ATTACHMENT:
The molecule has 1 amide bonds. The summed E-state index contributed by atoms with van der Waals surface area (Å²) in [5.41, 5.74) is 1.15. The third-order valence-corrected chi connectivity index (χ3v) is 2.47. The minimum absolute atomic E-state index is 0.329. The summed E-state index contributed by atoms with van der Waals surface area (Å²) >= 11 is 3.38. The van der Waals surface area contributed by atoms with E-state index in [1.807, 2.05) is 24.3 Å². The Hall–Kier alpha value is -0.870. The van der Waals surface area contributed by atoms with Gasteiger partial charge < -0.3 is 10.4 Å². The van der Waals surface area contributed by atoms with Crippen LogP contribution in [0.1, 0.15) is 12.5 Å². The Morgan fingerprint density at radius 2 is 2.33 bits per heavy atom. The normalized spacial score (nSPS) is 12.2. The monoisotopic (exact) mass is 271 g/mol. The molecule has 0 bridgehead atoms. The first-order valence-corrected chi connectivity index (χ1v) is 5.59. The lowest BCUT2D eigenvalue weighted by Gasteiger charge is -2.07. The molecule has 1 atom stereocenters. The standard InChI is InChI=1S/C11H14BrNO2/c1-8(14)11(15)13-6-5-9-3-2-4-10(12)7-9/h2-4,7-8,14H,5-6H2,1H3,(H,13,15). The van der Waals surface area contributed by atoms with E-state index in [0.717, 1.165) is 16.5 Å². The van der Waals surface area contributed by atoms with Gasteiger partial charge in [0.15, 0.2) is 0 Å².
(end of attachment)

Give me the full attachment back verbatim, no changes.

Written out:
The molecule has 1 amide bonds. The summed E-state index contributed by atoms with van der Waals surface area (Å²) in [5.41, 5.74) is 1.15. The third-order valence-corrected chi connectivity index (χ3v) is 2.47. The minimum absolute atomic E-state index is 0.329. The summed E-state index contributed by atoms with van der Waals surface area (Å²) >= 11 is 3.38. The van der Waals surface area contributed by atoms with E-state index in [1.807, 2.05) is 24.3 Å². The Hall–Kier alpha value is -0.870. The van der Waals surface area contributed by atoms with Gasteiger partial charge < -0.3 is 10.4 Å². The van der Waals surface area contributed by atoms with Crippen LogP contribution in [0.1, 0.15) is 12.5 Å². The Morgan fingerprint density at radius 2 is 2.33 bits per heavy atom. The normalized spacial score (nSPS) is 12.2. The monoisotopic (exact) mass is 271 g/mol. The molecule has 0 bridgehead atoms. The first-order valence-corrected chi connectivity index (χ1v) is 5.59. The lowest BCUT2D eigenvalue weighted by Gasteiger charge is -2.07. The molecule has 1 atom stereocenters. The standard InChI is InChI=1S/C11H14BrNO2/c1-8(14)11(15)13-6-5-9-3-2-4-10(12)7-9/h2-4,7-8,14H,5-6H2,1H3,(H,13,15). The van der Waals surface area contributed by atoms with E-state index in [0.717, 1.165) is 16.5 Å². The van der Waals surface area contributed by atoms with Gasteiger partial charge in [0.15, 0.2) is 0 Å².